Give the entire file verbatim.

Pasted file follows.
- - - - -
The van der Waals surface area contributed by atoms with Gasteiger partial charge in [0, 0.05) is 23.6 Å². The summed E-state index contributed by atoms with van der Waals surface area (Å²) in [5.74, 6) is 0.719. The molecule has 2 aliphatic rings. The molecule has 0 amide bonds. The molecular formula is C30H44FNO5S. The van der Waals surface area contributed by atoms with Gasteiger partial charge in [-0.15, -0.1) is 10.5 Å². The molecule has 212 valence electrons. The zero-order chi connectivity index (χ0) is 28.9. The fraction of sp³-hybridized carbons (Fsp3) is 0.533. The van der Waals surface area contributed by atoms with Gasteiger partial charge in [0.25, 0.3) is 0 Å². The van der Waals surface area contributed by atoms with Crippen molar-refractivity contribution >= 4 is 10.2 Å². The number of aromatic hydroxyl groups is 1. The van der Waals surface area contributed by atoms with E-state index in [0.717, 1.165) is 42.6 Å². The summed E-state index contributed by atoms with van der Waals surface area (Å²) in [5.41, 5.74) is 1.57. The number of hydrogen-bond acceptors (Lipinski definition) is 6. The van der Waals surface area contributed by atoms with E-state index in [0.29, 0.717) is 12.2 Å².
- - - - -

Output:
The van der Waals surface area contributed by atoms with Gasteiger partial charge in [0, 0.05) is 23.6 Å². The summed E-state index contributed by atoms with van der Waals surface area (Å²) in [5.74, 6) is 0.719. The molecule has 2 aliphatic rings. The molecule has 0 amide bonds. The molecular formula is C30H44FNO5S. The van der Waals surface area contributed by atoms with Gasteiger partial charge in [-0.15, -0.1) is 10.5 Å². The molecule has 212 valence electrons. The zero-order chi connectivity index (χ0) is 28.9. The fraction of sp³-hybridized carbons (Fsp3) is 0.533. The van der Waals surface area contributed by atoms with Gasteiger partial charge in [0.25, 0.3) is 0 Å². The van der Waals surface area contributed by atoms with Crippen molar-refractivity contribution >= 4 is 10.2 Å². The number of aromatic hydroxyl groups is 1. The van der Waals surface area contributed by atoms with E-state index in [0.717, 1.165) is 42.6 Å². The summed E-state index contributed by atoms with van der Waals surface area (Å²) in [5.41, 5.74) is 1.57. The number of hydrogen-bond acceptors (Lipinski definition) is 6. The van der Waals surface area contributed by atoms with E-state index in [0.29, 0.717) is 12.2 Å².